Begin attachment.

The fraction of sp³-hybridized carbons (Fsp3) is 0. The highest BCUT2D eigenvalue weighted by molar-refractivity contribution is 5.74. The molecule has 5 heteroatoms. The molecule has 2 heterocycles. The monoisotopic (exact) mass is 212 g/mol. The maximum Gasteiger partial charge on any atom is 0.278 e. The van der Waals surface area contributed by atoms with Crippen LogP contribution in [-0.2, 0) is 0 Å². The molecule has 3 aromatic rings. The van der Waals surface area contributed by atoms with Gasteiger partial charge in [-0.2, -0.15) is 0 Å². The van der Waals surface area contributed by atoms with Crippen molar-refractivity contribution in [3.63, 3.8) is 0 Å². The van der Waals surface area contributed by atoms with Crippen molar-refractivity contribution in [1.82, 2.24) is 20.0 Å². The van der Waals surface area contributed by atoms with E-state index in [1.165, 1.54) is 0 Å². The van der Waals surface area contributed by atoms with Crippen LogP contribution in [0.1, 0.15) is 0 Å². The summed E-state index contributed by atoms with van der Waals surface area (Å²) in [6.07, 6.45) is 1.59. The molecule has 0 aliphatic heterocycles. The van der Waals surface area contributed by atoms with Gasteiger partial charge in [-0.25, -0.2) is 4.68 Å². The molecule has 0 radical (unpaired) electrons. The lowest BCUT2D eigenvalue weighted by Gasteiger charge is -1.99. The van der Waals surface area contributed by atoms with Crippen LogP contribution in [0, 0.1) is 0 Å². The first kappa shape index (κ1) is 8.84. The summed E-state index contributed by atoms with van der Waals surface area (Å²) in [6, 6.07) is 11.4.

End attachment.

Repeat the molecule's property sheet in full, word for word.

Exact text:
The fraction of sp³-hybridized carbons (Fsp3) is 0. The highest BCUT2D eigenvalue weighted by molar-refractivity contribution is 5.74. The molecule has 5 heteroatoms. The molecule has 2 heterocycles. The monoisotopic (exact) mass is 212 g/mol. The maximum Gasteiger partial charge on any atom is 0.278 e. The van der Waals surface area contributed by atoms with Crippen LogP contribution in [-0.2, 0) is 0 Å². The molecule has 3 aromatic rings. The van der Waals surface area contributed by atoms with Gasteiger partial charge in [-0.2, -0.15) is 0 Å². The van der Waals surface area contributed by atoms with Crippen molar-refractivity contribution in [3.63, 3.8) is 0 Å². The van der Waals surface area contributed by atoms with Crippen molar-refractivity contribution in [1.82, 2.24) is 20.0 Å². The van der Waals surface area contributed by atoms with E-state index in [1.165, 1.54) is 0 Å². The van der Waals surface area contributed by atoms with Crippen LogP contribution in [0.1, 0.15) is 0 Å². The summed E-state index contributed by atoms with van der Waals surface area (Å²) in [6.07, 6.45) is 1.59. The molecule has 0 aliphatic heterocycles. The van der Waals surface area contributed by atoms with Gasteiger partial charge in [-0.25, -0.2) is 4.68 Å². The molecule has 0 radical (unpaired) electrons. The lowest BCUT2D eigenvalue weighted by Gasteiger charge is -1.99. The van der Waals surface area contributed by atoms with Crippen LogP contribution in [0, 0.1) is 0 Å². The first kappa shape index (κ1) is 8.84. The summed E-state index contributed by atoms with van der Waals surface area (Å²) in [6, 6.07) is 11.4.